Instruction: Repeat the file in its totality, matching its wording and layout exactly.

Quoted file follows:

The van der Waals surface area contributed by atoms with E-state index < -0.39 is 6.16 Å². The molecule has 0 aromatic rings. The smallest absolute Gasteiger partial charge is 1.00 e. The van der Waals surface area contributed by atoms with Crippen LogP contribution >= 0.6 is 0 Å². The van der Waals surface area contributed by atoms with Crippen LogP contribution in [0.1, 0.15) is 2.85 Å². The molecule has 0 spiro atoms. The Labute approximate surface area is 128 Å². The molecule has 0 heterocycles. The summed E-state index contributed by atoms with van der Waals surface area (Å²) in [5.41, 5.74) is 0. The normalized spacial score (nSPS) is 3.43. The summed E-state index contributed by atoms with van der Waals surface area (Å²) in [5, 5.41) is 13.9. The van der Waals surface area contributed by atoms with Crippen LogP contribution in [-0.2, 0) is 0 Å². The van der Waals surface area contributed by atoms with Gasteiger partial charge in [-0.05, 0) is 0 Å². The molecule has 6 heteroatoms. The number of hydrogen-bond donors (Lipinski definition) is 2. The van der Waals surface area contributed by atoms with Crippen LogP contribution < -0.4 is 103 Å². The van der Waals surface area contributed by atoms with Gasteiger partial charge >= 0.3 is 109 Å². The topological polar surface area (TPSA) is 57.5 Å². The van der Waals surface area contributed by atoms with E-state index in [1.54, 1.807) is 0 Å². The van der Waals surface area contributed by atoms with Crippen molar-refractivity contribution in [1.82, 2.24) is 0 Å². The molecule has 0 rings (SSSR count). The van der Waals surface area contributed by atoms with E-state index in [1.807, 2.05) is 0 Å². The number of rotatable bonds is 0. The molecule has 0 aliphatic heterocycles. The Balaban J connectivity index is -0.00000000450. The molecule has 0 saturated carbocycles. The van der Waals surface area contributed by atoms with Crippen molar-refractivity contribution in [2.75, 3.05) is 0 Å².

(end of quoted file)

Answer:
The van der Waals surface area contributed by atoms with E-state index < -0.39 is 6.16 Å². The molecule has 0 aromatic rings. The smallest absolute Gasteiger partial charge is 1.00 e. The van der Waals surface area contributed by atoms with Crippen LogP contribution >= 0.6 is 0 Å². The van der Waals surface area contributed by atoms with Crippen LogP contribution in [0.1, 0.15) is 2.85 Å². The molecule has 0 spiro atoms. The Labute approximate surface area is 128 Å². The molecule has 0 heterocycles. The summed E-state index contributed by atoms with van der Waals surface area (Å²) in [5.41, 5.74) is 0. The normalized spacial score (nSPS) is 3.43. The summed E-state index contributed by atoms with van der Waals surface area (Å²) in [5, 5.41) is 13.9. The van der Waals surface area contributed by atoms with Crippen LogP contribution in [-0.2, 0) is 0 Å². The van der Waals surface area contributed by atoms with Gasteiger partial charge in [-0.05, 0) is 0 Å². The molecule has 6 heteroatoms. The number of hydrogen-bond donors (Lipinski definition) is 2. The van der Waals surface area contributed by atoms with Crippen LogP contribution < -0.4 is 103 Å². The van der Waals surface area contributed by atoms with Gasteiger partial charge >= 0.3 is 109 Å². The topological polar surface area (TPSA) is 57.5 Å². The van der Waals surface area contributed by atoms with E-state index in [1.54, 1.807) is 0 Å². The van der Waals surface area contributed by atoms with Crippen molar-refractivity contribution in [1.82, 2.24) is 0 Å². The molecule has 0 rings (SSSR count). The van der Waals surface area contributed by atoms with E-state index in [1.807, 2.05) is 0 Å². The number of rotatable bonds is 0. The molecule has 0 aliphatic heterocycles. The Balaban J connectivity index is -0.00000000450. The molecule has 0 saturated carbocycles. The van der Waals surface area contributed by atoms with Crippen molar-refractivity contribution in [2.75, 3.05) is 0 Å².